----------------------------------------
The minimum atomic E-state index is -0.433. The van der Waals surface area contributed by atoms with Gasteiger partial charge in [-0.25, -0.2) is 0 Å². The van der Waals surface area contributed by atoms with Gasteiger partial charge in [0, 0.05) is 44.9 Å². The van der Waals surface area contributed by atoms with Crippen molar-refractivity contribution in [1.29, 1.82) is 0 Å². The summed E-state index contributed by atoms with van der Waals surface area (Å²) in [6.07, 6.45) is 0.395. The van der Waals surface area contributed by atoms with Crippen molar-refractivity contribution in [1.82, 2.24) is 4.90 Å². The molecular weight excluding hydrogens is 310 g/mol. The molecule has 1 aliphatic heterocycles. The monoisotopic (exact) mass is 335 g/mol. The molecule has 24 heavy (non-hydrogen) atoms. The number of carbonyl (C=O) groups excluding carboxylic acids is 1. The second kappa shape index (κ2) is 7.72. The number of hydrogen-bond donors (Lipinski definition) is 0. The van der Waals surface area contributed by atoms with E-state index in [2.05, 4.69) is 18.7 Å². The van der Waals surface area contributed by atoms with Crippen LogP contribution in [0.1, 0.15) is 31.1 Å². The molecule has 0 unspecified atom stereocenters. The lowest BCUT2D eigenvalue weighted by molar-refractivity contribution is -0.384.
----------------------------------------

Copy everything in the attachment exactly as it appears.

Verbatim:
The minimum atomic E-state index is -0.433. The van der Waals surface area contributed by atoms with Gasteiger partial charge in [-0.25, -0.2) is 0 Å². The van der Waals surface area contributed by atoms with Gasteiger partial charge in [0, 0.05) is 44.9 Å². The van der Waals surface area contributed by atoms with Crippen molar-refractivity contribution in [1.29, 1.82) is 0 Å². The summed E-state index contributed by atoms with van der Waals surface area (Å²) in [6.07, 6.45) is 0.395. The van der Waals surface area contributed by atoms with Crippen molar-refractivity contribution in [1.82, 2.24) is 4.90 Å². The molecular weight excluding hydrogens is 310 g/mol. The molecule has 1 aliphatic heterocycles. The monoisotopic (exact) mass is 335 g/mol. The molecule has 24 heavy (non-hydrogen) atoms. The number of carbonyl (C=O) groups excluding carboxylic acids is 1. The second kappa shape index (κ2) is 7.72. The number of hydrogen-bond donors (Lipinski definition) is 0. The van der Waals surface area contributed by atoms with E-state index in [2.05, 4.69) is 18.7 Å². The van der Waals surface area contributed by atoms with Crippen LogP contribution in [0.1, 0.15) is 31.1 Å². The molecule has 0 unspecified atom stereocenters. The lowest BCUT2D eigenvalue weighted by molar-refractivity contribution is -0.384.